Fetterman Condition Prompts Pennsylvania State Senators to Consider State Disability Procedures

Pennsylvania’s Senate State Government Committee on Monday heard expert testimony on possible changes to the state’s rules for handling instances when the governor or lieutenant governor cannot perform his or her duties.

The issue has become especially salient ever since Lt. Gov. John Fetterman (D) suffered a stroke on May 13. He recovered but only gradually returned to his job and to his U.S. Senate campaign. He missed 18 session days as presiding officer of the Pennsylvania Senate, leaving him out of the conclusion of budget deliberations. 

Fetterman’s stroke was the third instance of Pennsylvania’s Act 347 of 1974, which concerns an executive’s temporary inability to preside, coming into play. The first instance occurred in 1993 when Gov. Bob Casey Sr. (D) underwent a rare heart and liver surgery and Lt. Gov. Mark Singel (D) assumed his duties for six months. The second came in 2014, when Gov. Tom Corbett (R) underwent a hernia repair and Lt. Gov. Jim Cawley (R) assumed Corbett’s responsibilities for 85 minutes. 

Both Casey and Corbett designated themselves medically incapable of carrying out their gubernatorial tasks. Fetterman was the first lieutenant governor whose disability would render him unable to see to his duties and the first state executive whose disability was not self-reported to the General Assembly. 

Per Act 347, a majority of Gov. Tom Wolf’s (D) cabinet reported Fetterman’s temporary incapacitation to the legislature. Senate President Pro Tempore Jake Corman (R) resultantly acted as lieutenant governor for five days. 

Now lawmakers are pondering whether updates are needed to the disability procedure act. A month ago, committee chairman David Argall (R-Mahanoy City) proposed a law requiring any statewide elected official with an urgent medical condition to disclose that condition to the governor and legislative leaders. Several other changes, not yet formally proposed, were contemplated in the course of Monday’s hearing.

“Continuity of government and public notifications, I believe we would all agree, are, regarding the ability to carry out the official duties of top elected officials, a serious concern,” the senator told colleagues.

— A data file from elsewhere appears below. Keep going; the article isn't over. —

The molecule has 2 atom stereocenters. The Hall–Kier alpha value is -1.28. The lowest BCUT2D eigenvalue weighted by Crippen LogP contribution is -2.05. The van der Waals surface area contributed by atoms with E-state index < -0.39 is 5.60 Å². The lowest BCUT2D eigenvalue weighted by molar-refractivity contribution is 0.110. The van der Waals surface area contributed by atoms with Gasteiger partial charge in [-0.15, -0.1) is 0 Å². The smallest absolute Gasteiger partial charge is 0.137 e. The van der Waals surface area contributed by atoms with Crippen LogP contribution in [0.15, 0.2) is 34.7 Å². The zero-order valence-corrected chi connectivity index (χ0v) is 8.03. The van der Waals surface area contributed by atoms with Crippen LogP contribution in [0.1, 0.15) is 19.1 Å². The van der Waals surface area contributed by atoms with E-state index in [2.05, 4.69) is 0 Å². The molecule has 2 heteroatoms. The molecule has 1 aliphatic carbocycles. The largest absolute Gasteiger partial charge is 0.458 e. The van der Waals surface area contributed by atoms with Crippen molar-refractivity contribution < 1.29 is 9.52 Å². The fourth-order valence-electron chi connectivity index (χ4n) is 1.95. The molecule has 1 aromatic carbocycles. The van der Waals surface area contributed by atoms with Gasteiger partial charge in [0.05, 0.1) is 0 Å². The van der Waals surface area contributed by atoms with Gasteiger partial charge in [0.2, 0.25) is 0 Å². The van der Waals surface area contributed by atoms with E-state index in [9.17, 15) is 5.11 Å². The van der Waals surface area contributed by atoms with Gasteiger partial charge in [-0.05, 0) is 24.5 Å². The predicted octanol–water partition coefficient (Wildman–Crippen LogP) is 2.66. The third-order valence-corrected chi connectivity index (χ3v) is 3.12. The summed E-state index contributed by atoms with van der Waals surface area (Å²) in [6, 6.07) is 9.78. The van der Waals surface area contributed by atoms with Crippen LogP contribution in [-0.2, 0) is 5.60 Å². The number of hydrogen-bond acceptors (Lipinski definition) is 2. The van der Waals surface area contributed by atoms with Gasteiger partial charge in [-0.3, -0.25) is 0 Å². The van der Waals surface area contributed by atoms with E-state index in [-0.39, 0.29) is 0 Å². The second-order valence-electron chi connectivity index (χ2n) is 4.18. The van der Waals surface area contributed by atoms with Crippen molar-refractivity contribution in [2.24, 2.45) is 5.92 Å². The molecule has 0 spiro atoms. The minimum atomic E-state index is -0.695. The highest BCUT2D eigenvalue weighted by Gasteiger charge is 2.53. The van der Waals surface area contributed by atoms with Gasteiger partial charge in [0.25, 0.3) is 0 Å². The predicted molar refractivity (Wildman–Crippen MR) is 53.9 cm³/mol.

Argall’s committee heard from Brian J. Gaines and Brian D. Roberts, professors at the University of Illinois and Principia College respectively on various states’ approaches to state-executive incapacity.

One difference between Pennsylvania and many states is that the former does not insist on the input of a medical professional in determining whether a governor or lieutenant governor must step aside from the job or can be permitted to resume it. Gaines and Roberts suggested such a requirement makes sense. 

They furthermore advised broadening the description of the circumstances that may prevent a governor or lieutenant governor from performing his or her tasks. Pennsylvania law only addresses medical disability, but Gaines and Roberts said legislators should anticipate a situation, however improbable, that an executive would be held hostage or kidnapped. 

“This is an area where you try to imagine the unthinkable,” Gaines said. “These things may seem unlikely, but they’re not impossible.”

State Senator Cris Dush (R-Wellsboro) reflected that lawmakers might consider amending the state constitution in this regard because that document and all relevant legislation refer to “disability” rather than “incapacitation.”  

Dush and several other senators expressed sympathy for Fetterman, who was asked to testify at the hearing but informed the committee he was unable to do so. 

While no proposed changes other than Argall’s have yet emerged on this subject, there could end up being some resistance to altering state law significantly in this area. In written testimony, Singel suggested leaving the rules largely as they are. 

“The language in the constitution and in the statutes is, in my opinion, sufficient to ensure a peaceful transition of power should either the Governor or Lieutenant Governor become disabled,” he wrote. “Additional requirements like establishing reporting timelines on notifications or other alterations would only add to the stress of what is, by definition, a challenging time for the public officials involved and for the Commonwealth itself. I would caution against ‘fixing’ a process that does not seem to be broken.”

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Bradley Vasoli is managing editor of The Pennsylvania Daily Star. Follow Brad on Twitter at @BVasoli. Email tips to [email protected].
Photo “John Fetterman” by Lt. Gov. John Fetterman. Background Photo “Pennsylvania State Capitol” by Governor Tom Wolf. CC BY 2.0.


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